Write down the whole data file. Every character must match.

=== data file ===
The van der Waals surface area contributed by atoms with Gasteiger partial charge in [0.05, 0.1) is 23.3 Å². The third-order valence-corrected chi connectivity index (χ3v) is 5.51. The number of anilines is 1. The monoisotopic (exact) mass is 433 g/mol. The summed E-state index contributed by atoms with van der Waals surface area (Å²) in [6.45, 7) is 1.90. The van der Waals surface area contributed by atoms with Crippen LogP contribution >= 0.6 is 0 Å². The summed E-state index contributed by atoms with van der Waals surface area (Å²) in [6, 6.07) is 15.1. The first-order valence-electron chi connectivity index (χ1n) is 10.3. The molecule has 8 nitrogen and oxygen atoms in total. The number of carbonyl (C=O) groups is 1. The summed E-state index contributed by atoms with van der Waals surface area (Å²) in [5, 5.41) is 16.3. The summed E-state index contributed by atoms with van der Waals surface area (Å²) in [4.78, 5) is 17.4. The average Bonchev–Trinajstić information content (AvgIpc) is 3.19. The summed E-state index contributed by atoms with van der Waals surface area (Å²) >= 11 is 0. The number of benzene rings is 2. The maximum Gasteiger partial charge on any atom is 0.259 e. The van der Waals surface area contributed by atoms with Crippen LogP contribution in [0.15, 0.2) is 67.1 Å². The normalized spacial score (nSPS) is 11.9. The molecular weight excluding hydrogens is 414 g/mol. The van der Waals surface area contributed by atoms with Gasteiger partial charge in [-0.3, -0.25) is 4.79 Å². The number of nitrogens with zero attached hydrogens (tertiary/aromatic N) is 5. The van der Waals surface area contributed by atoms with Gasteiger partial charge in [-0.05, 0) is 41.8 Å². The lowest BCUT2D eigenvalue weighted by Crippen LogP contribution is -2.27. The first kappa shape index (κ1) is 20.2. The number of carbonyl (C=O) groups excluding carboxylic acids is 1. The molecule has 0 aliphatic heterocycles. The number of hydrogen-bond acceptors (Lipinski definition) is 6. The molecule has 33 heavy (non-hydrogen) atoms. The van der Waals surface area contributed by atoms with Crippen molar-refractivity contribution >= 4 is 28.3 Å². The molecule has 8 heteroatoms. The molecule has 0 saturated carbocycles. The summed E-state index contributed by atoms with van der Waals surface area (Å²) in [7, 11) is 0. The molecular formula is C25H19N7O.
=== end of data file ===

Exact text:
The van der Waals surface area contributed by atoms with Gasteiger partial charge in [0.05, 0.1) is 23.3 Å². The third-order valence-corrected chi connectivity index (χ3v) is 5.51. The number of anilines is 1. The monoisotopic (exact) mass is 433 g/mol. The summed E-state index contributed by atoms with van der Waals surface area (Å²) in [6.45, 7) is 1.90. The van der Waals surface area contributed by atoms with Crippen LogP contribution >= 0.6 is 0 Å². The summed E-state index contributed by atoms with van der Waals surface area (Å²) in [6, 6.07) is 15.1. The first-order valence-electron chi connectivity index (χ1n) is 10.3. The molecule has 8 nitrogen and oxygen atoms in total. The number of carbonyl (C=O) groups is 1. The summed E-state index contributed by atoms with van der Waals surface area (Å²) in [5, 5.41) is 16.3. The summed E-state index contributed by atoms with van der Waals surface area (Å²) in [4.78, 5) is 17.4. The average Bonchev–Trinajstić information content (AvgIpc) is 3.19. The summed E-state index contributed by atoms with van der Waals surface area (Å²) >= 11 is 0. The number of benzene rings is 2. The maximum Gasteiger partial charge on any atom is 0.259 e. The van der Waals surface area contributed by atoms with Crippen LogP contribution in [0.15, 0.2) is 67.1 Å². The normalized spacial score (nSPS) is 11.9. The molecular weight excluding hydrogens is 414 g/mol. The van der Waals surface area contributed by atoms with Gasteiger partial charge in [-0.3, -0.25) is 4.79 Å². The number of nitrogens with zero attached hydrogens (tertiary/aromatic N) is 5. The van der Waals surface area contributed by atoms with Gasteiger partial charge in [-0.05, 0) is 41.8 Å². The lowest BCUT2D eigenvalue weighted by Crippen LogP contribution is -2.27. The first kappa shape index (κ1) is 20.2. The number of carbonyl (C=O) groups excluding carboxylic acids is 1. The molecule has 0 aliphatic heterocycles. The number of hydrogen-bond acceptors (Lipinski definition) is 6. The molecule has 33 heavy (non-hydrogen) atoms. The van der Waals surface area contributed by atoms with Crippen molar-refractivity contribution >= 4 is 28.3 Å². The molecule has 8 heteroatoms. The molecule has 0 saturated carbocycles. The summed E-state index contributed by atoms with van der Waals surface area (Å²) in [7, 11) is 0. The molecular formula is C25H19N7O.